The bash history is a useful thing to remember commands which were entered on a system. But it’s not only useful to help your mind – you can also keep track of the entered commands. This is especially interesting on multi user systems. You are able to check the executed commands after the user logs out. That is extra interesting when you spotted some problems like missing files on a system – you would be able to check if someone removed that file.
But by default you can only track the commands entered and you won’t know when they were entered. This could be very important. Thankfully there is a way to add timestamps to the bash history since Bash version 3.0.
See how to configure your bash to save the timestamp for each command execution…
It is quite easy to configure. You just need to set one environment variable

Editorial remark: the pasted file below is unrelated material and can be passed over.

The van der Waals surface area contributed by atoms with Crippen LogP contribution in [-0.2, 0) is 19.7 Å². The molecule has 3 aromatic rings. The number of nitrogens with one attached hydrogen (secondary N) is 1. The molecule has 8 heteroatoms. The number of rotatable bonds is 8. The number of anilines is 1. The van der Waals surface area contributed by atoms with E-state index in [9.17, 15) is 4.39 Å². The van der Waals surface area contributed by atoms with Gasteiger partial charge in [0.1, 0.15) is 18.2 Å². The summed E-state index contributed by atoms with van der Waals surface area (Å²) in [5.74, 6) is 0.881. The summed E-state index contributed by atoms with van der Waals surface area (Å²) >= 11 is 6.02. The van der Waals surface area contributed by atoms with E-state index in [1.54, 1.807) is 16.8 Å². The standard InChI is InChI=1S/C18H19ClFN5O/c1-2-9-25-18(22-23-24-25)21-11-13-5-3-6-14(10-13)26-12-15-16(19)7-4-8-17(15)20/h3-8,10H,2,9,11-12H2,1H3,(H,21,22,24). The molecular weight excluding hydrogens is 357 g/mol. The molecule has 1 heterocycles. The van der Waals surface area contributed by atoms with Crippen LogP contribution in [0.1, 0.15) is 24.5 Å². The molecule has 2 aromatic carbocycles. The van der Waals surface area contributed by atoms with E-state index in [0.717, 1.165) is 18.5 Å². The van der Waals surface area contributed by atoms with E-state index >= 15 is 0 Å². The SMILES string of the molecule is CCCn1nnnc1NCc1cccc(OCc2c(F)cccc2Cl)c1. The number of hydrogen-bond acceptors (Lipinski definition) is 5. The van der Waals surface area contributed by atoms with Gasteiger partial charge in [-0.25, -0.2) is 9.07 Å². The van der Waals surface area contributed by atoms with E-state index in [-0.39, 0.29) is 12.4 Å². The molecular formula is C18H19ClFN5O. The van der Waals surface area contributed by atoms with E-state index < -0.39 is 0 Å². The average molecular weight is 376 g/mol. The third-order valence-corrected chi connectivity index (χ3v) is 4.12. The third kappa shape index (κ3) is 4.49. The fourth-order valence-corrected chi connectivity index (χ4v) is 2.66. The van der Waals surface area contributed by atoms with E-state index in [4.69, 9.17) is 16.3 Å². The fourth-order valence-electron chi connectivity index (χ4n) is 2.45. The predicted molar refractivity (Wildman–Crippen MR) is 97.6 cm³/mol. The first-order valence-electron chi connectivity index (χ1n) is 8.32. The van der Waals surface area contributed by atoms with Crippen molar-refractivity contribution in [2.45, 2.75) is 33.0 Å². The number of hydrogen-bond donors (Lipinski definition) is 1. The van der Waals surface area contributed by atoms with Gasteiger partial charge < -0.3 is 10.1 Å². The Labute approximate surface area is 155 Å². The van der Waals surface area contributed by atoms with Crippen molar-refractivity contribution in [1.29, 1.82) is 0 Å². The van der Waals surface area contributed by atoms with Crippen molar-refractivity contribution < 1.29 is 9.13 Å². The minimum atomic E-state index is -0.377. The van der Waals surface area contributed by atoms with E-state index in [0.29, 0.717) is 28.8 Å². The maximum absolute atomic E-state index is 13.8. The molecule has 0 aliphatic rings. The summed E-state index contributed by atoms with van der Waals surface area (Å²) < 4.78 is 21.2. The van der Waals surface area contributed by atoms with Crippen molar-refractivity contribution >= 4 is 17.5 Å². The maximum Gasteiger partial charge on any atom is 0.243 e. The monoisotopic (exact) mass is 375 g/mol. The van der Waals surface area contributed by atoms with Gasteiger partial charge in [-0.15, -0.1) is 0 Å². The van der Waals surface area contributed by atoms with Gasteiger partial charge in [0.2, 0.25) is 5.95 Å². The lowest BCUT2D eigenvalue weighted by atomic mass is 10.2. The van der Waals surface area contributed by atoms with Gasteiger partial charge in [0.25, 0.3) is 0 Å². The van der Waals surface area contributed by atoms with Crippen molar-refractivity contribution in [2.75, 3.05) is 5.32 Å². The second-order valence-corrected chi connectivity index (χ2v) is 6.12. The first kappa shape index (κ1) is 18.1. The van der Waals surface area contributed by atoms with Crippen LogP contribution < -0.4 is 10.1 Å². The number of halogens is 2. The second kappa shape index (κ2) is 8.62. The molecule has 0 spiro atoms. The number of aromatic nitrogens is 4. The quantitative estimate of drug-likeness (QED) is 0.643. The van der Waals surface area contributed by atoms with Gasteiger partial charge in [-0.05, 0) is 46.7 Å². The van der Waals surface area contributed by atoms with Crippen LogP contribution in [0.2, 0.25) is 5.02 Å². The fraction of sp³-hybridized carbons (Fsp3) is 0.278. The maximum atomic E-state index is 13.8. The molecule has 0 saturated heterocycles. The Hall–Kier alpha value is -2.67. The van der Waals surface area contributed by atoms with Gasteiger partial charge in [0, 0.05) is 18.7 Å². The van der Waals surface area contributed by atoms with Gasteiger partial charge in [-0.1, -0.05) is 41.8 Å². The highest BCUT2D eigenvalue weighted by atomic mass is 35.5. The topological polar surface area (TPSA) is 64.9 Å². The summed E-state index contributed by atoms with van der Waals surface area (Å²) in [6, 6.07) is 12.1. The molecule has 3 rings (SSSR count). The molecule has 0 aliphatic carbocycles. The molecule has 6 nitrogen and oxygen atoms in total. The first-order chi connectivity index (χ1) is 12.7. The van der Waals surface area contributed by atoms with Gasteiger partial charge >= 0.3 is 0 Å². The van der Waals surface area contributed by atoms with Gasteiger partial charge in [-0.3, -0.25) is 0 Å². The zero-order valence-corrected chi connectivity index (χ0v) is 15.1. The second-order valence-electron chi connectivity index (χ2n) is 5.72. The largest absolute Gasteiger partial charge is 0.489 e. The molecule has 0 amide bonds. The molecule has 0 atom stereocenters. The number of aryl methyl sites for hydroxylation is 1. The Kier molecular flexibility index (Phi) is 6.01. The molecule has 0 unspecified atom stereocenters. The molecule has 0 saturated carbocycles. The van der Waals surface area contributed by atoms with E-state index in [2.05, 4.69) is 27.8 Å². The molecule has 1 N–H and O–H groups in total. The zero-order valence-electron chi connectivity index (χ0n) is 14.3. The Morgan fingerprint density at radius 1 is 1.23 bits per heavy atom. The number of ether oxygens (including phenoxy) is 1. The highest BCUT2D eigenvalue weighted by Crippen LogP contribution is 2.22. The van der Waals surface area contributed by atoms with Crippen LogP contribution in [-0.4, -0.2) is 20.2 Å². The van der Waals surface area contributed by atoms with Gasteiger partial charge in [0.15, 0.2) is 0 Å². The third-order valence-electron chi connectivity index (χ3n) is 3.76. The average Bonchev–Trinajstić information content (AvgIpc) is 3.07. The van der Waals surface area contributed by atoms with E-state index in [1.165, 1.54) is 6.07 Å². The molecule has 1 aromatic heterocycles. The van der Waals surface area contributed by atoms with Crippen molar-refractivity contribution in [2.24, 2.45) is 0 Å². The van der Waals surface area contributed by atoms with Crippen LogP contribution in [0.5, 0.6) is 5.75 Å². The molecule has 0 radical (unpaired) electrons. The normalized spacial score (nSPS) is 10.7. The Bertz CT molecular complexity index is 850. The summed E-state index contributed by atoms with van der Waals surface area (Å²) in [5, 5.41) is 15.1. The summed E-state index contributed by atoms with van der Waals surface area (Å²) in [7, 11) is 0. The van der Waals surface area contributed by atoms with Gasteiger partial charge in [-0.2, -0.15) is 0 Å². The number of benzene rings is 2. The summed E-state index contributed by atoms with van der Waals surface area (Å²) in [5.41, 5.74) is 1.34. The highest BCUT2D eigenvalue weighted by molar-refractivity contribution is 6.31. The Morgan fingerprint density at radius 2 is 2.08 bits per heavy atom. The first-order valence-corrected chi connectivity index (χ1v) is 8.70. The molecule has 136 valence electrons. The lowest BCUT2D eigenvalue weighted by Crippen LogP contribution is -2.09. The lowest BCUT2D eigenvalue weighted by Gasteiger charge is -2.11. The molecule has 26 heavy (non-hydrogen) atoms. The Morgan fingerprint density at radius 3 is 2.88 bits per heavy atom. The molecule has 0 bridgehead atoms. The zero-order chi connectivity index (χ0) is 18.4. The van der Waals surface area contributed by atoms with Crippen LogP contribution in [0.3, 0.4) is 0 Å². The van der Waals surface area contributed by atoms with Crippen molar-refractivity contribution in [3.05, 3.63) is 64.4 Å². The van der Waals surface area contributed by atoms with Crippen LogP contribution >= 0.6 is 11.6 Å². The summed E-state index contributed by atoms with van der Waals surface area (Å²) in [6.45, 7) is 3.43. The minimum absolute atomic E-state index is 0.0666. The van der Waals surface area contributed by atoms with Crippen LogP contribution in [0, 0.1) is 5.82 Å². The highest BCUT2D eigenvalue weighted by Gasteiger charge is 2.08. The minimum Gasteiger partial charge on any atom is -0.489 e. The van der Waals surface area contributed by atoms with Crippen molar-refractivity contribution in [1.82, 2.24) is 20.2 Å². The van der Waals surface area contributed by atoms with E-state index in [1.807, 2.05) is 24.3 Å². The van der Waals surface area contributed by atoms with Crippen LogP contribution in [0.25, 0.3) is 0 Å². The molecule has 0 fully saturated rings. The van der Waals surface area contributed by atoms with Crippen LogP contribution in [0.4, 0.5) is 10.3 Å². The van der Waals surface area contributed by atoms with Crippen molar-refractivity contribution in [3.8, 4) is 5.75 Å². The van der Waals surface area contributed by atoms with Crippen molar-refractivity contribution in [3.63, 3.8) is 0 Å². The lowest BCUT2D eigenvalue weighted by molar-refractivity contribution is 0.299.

HISTTIMEFORMATvariable needs to be added to your bashrc scripts. I prefer to add it to a system wide script rather than a user specific script. So I append the code to
/etc/bash.bashrcon my Ubuntu system.
export HISTTIMEFORMAT="%F %T "
HISTTIMEFORMATuses the format of strftime. You can find the available macros in
man 3 strftimeor for example here.
After modifying your file start a new shell, type some commands, call
historyand see the magic:
:> history (...) 501 2009-01-29 21:12:16 history 502 2009-01-29 21:12:54 sudo vi /etc/bash.bashrc 503 2009-01-29 21:13:04 /bin/bash 504 2009-01-29 21:13:11 history
The timestamps are saved directly above each command in the
~/.bash_historyfile after you exit the shell:
#1233259936 history #1233259974 sudo vi /etc/bash.bashrc #1233259984 /bin/bash #1233259991 history #1233260151 less .bash_history #1233260157 exit
found at: http://larsmichelsen.com/open-source/bash-timestamp-in-bash-history/